The next month passed in a blur, with father returning only a handful of times, and for very brief periods at that. Most nights he would arrive just in time to kiss me goodnight, and by the time I awoke he would be gone again, and mother would be left sitting alone at the breakfast table. He stayed longer once, and, was working at the table when I awoke. I greeted him happily and started to recount my adventures of the past week, but mother shushed me quickly. “Let your father be,” she had said, “he’s got important work to finish.” And she certainly seemed to be right, for I had never before seen such a serious face on him, scowling and smoking without paying any heed to his surroundings.

“It’s nothing,” she would repeat, when she tucked me into bed in the evenings. “Don’t you worry at all, it’s nothing.” But each time she said this, I grew increasingly convinced that something was very, very wrong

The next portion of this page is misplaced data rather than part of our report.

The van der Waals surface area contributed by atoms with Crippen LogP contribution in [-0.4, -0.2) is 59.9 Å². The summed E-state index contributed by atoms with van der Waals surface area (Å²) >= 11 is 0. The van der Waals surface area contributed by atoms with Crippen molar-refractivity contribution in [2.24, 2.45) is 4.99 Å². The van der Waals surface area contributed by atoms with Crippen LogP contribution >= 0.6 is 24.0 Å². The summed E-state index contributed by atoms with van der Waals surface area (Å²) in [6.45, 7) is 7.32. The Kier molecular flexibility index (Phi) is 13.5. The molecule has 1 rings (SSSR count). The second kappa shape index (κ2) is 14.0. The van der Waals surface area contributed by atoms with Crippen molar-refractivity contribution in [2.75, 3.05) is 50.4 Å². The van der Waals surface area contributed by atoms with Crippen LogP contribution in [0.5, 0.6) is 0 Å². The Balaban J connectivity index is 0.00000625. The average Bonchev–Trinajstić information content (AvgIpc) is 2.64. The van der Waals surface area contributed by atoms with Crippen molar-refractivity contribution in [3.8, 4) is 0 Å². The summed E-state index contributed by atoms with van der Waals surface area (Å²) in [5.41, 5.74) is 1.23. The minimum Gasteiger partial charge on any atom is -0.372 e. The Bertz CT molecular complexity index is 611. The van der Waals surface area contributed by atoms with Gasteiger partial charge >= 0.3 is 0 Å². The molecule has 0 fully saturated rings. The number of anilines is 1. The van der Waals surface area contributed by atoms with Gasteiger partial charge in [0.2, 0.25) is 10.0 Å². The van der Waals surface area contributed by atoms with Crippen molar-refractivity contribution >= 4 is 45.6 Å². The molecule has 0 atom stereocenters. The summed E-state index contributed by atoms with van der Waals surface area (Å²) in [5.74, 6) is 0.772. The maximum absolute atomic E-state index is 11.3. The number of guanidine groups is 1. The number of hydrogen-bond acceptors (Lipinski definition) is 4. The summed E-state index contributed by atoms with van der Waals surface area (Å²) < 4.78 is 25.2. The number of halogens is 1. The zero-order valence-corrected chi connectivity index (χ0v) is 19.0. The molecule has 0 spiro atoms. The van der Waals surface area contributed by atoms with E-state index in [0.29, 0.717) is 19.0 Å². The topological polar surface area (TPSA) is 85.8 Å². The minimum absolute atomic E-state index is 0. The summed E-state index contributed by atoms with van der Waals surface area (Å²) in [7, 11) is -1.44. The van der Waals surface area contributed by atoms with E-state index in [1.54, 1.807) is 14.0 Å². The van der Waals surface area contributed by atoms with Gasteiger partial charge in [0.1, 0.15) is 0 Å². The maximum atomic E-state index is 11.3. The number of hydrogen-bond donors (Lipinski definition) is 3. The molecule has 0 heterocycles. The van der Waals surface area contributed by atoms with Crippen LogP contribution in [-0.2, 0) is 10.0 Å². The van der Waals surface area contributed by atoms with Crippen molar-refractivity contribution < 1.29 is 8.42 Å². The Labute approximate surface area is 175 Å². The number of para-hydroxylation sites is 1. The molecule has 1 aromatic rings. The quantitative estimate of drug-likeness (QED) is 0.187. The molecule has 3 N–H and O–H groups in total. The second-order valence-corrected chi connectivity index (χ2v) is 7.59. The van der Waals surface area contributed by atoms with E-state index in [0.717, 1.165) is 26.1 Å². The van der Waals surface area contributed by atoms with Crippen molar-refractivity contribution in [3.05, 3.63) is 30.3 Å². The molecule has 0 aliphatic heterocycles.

War was declared on July 28. This time it was a Tuesday, and once again, we received the news from the radio. Father had sent a telegram that morning, but amidst the general turmoil that the news had caused in the town, it ended up reaching our hands the next day. He must have been certain we’d heard of the news, but I presume he felt it was his duty to reiterate them and give mother instructions for the rest of the year. We were to stay in Lienz indefinitely, and he would send us weekly reports of any pertinent news. He had been placed on a ‘strategy committee,’ he wrote, although that meant little to the mind of a ten-year-old boy. Mother was the one that read the telegram again, although this time her arms didn’t tremble, and her face didn’t tremble. I sat at the table as her eyes scanned the brief note again and again, looking to extract further information. Once she was done, she folded up the telegram and placed it back in the envelope. I waited for the inevitable ‘it’s nothing,’ but it never arrived. Instead, she simply pursed her lips and poured out some more coffee.